Our Mudcloth is extremely beautiful, rare, and authentic. It comes from west Mali and has been hand made by Mali’s Baman women. Each mudcloth takes about 3 weeks to make and each one is different from the next. The mudcloth can be used as a wall hanging, blanket, throw, scarf, runner, and anything else that you can think of.
Mudcloth is from West Mali, it is an ancient tradition that was developed centuries ago by Mali’s Baman culture. The cloth is hand made and takes about 3 weeks to make a single mudcloth. Each and every mudcloth is different and each one tells its own unique story. The cotton is bought by the men in the marketplace in long strips. The men then sew the cotton strips of between 5 and 9 together. The cloth is then soaked in water infused with the Baman tree leaves; which enables the fabric to absorb the mud dye. The cloth is then laid out to dry and naturally turns a yellow color. Baman women collect iron rich mud in ponds, this mud is then used to paint the cloth with bamboo strips, sticks, reeds, palm fiber brushes, feathers and other tools, only the background is painted leaving the design untouched. The cloth is then laid out to dry, once it is fully dry the excess mud is washed away. The Mudcloth is then washed again and soaked in solutions made from boiling leaves to enhance the color. The final step of making a Mudcloth is when the artisans add a Sodani ( a caustic soda) to the areas where the mud was not painted. The Sodani bleaches these areas so the design stands out.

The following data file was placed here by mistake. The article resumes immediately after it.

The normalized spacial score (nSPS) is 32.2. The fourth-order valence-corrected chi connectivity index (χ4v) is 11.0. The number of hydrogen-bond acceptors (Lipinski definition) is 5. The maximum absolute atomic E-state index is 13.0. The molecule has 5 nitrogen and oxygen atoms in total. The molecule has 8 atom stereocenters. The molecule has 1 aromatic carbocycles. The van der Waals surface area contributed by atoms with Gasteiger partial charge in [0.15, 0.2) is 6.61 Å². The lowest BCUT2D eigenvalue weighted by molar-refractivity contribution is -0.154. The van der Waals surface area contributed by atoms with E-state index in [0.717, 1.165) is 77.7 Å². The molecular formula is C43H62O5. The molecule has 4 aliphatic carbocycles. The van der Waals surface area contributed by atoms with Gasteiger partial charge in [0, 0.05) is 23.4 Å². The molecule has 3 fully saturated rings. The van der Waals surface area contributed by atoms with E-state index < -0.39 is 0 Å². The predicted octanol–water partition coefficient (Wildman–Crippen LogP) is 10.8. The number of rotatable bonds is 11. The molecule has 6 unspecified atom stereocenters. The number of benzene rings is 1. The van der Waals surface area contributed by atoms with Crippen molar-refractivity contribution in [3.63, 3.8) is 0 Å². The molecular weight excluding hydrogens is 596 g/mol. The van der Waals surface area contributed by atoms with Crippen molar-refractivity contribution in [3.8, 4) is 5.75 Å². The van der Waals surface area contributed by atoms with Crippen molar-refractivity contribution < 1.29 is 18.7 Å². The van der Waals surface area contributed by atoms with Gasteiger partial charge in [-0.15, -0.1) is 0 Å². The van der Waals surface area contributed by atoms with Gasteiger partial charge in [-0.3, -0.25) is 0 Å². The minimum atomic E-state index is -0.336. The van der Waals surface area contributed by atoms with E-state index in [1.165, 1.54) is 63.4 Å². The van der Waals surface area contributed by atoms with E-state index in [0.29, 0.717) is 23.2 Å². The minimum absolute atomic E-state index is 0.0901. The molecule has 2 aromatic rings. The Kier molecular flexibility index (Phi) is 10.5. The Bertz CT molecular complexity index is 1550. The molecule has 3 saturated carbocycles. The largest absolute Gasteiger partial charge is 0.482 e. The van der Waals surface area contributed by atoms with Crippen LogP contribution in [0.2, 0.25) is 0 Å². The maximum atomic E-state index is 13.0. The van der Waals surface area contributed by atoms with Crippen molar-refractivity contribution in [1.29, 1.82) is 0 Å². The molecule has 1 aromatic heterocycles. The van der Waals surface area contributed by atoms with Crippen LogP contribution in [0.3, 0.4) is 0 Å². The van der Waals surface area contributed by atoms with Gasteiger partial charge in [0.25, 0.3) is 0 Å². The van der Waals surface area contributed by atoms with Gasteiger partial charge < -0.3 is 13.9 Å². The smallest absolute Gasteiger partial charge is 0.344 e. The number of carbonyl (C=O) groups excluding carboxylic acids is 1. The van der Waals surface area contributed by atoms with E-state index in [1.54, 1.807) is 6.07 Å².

The colors of the mudcloth have different meanings and tell different stories. A red rust color on the cloth are used by hunters as a form of strength given by the supernatural powers. The red rust color is also used as camouflage on a hunt and signifies blood. Women wear white on wedding days and ceremonial days. The different patterns on the cloth also stand for different types of wealth: cultural and environmental knowledge, rich from selling, great hunters.
To find out more about Mudcloth and to actually make your own Mudcloth online take a look at the Smithonian ‘African Voices‘ exhibit.